HomeGroupsTalkZeitgeist
This site uses cookies to deliver our services, improve performance, for analytics, and (if not signed in) for advertising. By using LibraryThing you acknowledge that you have read and understand our Terms of Service and Privacy Policy. Your use of the site and services is subject to these policies and terms.
Hide this

Results from Google Books

Click on a thumbnail to go to Google Books.

Unacknowledged legislators : the poet as…
Loading...

Unacknowledged legislators : the poet as lawgiver in post-revolutionary…

by Roger Pearson

MembersReviewsPopularityAverage ratingConversations
3None3,054,917NoneNone
What is the public value of poetry? How do poets envisage their own role and function within society? How do we? Do poets seek to shape public opinion and behaviour? Should they? Or do they offer alternatives - perhaps sacred alternatives - to political and religious ideologies? Are they what Shelley in 1821 called 'the unacknowledged legislators of the World'? And what might that mean? During the decades immediately preceding the Revolution of 1789 the status of contemporary poetry in France was at its lowest ebb. At the same time the perceived power of the writer to influence public events reached a high-water mark with Voltaire's triumphant return to Paris in 1778. In the course of the next century French poetry enjoyed an extraordinary renaissance and flowering, perhaps its greatest. But what of the poet's public influence? In 1881 the people of Paris processed for six hours past the home of Victor Hugo on the occasion of his 79th birthday, and in 1885 an estimated two million people witnessed his state funeral. But who or what were they acknowledging? Poetry or republicanism? Or perhaps their own power? For with each Revolution that passed - 1789, 1830, 1848 - French poets themselves felt increasingly marginalised. This study addresses the first part of this story and focuses on the role and function of the poet during the so-called Romantic Period. Beginning with an account of the literary climate in pre-revolutionary France it then maps the changes in that climate wrought by the events of the 1789 Revolution. It describes the new politico-literary agendas set by Chateaubriand and others on the monarchist Right, and by Sta©±l and others on the liberal Left. Against this background it then analyses in detail the poetic output and public exploits of the three major French poets of the period: Lamartine, Hugo, and Vigny.… (more)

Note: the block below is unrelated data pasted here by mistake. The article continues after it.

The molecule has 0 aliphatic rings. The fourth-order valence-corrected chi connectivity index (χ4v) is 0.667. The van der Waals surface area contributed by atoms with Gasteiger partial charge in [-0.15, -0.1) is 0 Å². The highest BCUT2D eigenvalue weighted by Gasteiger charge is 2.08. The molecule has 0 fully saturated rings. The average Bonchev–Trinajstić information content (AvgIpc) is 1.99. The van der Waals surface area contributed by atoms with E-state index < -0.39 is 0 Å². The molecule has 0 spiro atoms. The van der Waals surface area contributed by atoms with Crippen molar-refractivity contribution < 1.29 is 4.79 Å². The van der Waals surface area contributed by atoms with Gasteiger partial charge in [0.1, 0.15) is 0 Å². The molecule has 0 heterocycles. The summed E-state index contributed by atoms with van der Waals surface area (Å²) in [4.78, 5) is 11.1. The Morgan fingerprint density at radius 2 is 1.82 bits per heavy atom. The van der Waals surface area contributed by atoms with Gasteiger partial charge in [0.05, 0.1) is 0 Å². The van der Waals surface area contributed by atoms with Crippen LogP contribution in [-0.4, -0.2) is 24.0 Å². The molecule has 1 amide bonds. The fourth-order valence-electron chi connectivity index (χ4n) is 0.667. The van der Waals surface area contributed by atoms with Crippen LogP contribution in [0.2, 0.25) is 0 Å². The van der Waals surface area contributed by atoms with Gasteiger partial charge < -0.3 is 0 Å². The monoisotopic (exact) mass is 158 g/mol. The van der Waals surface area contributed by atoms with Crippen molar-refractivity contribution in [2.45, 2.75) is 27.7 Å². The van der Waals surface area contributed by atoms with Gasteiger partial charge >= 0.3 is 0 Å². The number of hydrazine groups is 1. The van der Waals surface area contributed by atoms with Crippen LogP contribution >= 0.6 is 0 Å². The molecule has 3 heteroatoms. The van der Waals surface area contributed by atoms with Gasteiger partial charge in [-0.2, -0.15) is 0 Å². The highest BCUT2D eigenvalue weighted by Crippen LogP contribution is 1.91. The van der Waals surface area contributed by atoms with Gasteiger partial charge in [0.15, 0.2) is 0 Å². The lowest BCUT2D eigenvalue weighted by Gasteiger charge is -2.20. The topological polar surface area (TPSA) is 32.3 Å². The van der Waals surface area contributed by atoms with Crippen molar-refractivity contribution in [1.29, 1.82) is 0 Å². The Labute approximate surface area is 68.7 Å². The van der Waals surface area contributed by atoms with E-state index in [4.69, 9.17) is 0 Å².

Recently added byHertfordCollegeLib

No tags.

None.

None
Loading...

Sign up for LibraryThing to find out whether you'll like this book.

No current Talk conversations about this book.

No reviews
no reviews | add a review
You must log in to edit Common Knowledge data.
For more help see the Common Knowledge help page.
Series (with order)
Canonical title
Original title
Alternative titles
Original publication date
People/Characters
Important places
Important events
Related movies
Awards and honors
Epigraph
Dedication
First words
Quotations
Last words
Disambiguation notice
Publisher's editors
Blurbers
Publisher series
Original language
Canonical DDC/MDS

References to this work on external resources.

Wikipedia in English

None

No library descriptions found.

Book description
Haiku summary

Quick Links

Popular covers

Rating

Average: No ratings.

Is this you?

Become a LibraryThing Author.

 

About | Contact | Privacy/Terms | Help/FAQs | Blog | Store | APIs | TinyCat | Legacy Libraries | Early Reviewers | Common Knowledge | 141,715,840 books! | Top bar: Always visible